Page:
• MTSCC Collective

Boundaries, Family, and the Holidays

During the holiday season, if you are like me, you are dreading certain conversations with family members surrounding your life. Questions like —Are you seeing someone? Why aren’t you seeing someone? What do you do for work again? What happened with the other job? How much money do you make? --- amongst other questions that may feel intrusive.

The challenge here is rightfully setting up boundaries around those things that you don’t want to discuss. I have a three-step process that I use to protect my boundaries during family gatherings and I hope they’ll be beneficial to you too.

NUMBER ONE. It is important to evaluate why they are asking the question. Is this for their personal knowledge, or do they genuinely care about you? Once you answer this question internally or externally (however you process), you can then offer a response that is beneficial to you. To some, this can make you feel that you’re being guarded or secretive. However, if what you share doesn’t feel like it is being shared with a safe person, you don’t have to share.

NUMBER TWO. You must generate a response that doesn’t leave you regretting engaging in that conversation. For example, let’s say a family member asks you, “Hey, are you seeing someone now? It’s been a long time since you’ve brought someone for us to meet”. You can then respond by simply saying, “I rather not answer that question”. Saying no is hard when it comes to family and it may be a challenge at first, but to protect yourself, no is often necessary.

NUMBER THREE. Be okay with disappointing people for your own well-being. People who truly care about you will respect your decision. You can be connected without enmeshment (Enmeshment occurs in a relationship which personal boundaries are permeable and unclear). Connection looks like having boundaries, whereas enmeshment looks like blurred lines.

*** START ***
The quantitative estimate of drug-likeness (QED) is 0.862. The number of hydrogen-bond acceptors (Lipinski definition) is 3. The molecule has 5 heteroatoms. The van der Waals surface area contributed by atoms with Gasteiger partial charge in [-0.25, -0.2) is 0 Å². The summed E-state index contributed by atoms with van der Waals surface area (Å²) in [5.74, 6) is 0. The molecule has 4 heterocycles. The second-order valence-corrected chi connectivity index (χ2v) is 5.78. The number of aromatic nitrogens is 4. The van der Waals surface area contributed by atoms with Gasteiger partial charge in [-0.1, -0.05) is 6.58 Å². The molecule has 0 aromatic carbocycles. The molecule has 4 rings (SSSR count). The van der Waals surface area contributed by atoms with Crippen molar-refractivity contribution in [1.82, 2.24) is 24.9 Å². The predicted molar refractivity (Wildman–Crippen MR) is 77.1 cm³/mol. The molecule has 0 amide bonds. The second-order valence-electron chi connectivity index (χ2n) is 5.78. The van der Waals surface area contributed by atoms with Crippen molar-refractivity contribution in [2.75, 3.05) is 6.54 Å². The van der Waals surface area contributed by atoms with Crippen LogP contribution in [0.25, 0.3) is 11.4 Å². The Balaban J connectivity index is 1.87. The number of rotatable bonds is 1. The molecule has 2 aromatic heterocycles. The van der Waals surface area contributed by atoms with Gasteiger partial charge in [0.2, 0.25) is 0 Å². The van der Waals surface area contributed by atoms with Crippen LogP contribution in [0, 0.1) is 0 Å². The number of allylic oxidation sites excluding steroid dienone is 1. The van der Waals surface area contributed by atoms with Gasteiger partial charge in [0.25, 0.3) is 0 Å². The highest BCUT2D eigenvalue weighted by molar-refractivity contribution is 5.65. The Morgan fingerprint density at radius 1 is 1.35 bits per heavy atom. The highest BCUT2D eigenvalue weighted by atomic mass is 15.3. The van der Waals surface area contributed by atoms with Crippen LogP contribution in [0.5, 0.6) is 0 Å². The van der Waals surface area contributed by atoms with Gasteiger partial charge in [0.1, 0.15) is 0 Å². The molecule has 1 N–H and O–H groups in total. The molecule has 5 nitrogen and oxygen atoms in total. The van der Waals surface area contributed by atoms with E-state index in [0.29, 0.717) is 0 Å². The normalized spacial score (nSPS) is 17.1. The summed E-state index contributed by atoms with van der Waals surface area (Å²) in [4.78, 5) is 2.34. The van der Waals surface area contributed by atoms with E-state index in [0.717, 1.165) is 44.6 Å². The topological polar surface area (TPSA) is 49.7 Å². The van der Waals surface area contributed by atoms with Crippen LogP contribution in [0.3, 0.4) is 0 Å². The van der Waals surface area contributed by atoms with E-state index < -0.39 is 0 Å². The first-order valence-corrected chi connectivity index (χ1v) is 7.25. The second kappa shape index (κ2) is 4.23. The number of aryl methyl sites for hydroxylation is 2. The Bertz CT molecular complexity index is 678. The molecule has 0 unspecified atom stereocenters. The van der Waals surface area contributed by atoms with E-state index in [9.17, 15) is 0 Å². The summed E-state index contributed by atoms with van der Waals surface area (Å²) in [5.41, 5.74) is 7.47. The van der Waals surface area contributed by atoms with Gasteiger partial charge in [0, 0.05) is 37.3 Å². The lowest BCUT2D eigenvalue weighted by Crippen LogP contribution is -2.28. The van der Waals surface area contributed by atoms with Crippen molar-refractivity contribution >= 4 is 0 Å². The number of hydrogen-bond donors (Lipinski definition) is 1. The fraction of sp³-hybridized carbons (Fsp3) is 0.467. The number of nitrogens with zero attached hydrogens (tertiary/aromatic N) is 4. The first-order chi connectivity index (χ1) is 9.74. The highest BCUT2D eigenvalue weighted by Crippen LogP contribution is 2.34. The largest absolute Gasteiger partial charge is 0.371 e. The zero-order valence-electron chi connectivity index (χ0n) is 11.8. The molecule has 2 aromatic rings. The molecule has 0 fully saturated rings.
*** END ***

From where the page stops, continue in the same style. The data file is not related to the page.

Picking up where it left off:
Connection is for relationship and boundaries are intended to benefit relationship. It is hard to wrap our heads around boundaries because a lot of us have the tendency to want to please people. However, setting up boundaries doesn't need to be a heavy task in close relationships. It is healthy and beneficial to both parties to set boundaries.

Boundaries enhance connection, and connection leads to healthy relationship and loving well (doesn’t that sound good?).

Learning to love someone well can be carried to multiple relationships and won’t stop with you. You can be the trailblazer in your family by cultivated healthy boundaries together.

Now let’s say, you are “not new to this, but true to this”, and you have attempted to set boundaries and it simply didn’t work. Where do you go from here?

1. Make sure you know what boundaries you have in place and why – being 100%

sure of what your boundaries are decreases the likelihood that you will waiver your stance.

Solid foundation is key.

2. Stay firm on your boundaries – wavering on boundaries could result in harm being

done to yourself.

3. Reiterate what your boundaries are – constant mention of your boundaries will

hopefully get other people on board with your boundaries.

4. You may need to create distanceif the relationship is becoming unhealthy after

multiple attempts of the steps above, it is okay to create distance.

Setting boundaries honors yourself and invites others to honor you and your boundaries. If we cannot honor ourselves first, then we cannot expect people to honor our boundaries.

To learn more about boundaries, check out Boundaries: When to Say Yes, How to Say No to Take Control of Your Life by Cloud and Townsend.


BIO: Celina Deal is originally from Maryland and comes from a

big family of 4 brothers and 1 sister. She is a graduate student at

the Moody Theological Seminary studying Clinical Mental Health

counseling. Her overall desire in pursuing this degree is to counsel

ex-offenders to successfully reintegrate them back into their

community while simultaneously reducing recidivism. Connect with

her on Instagram @living.lee.

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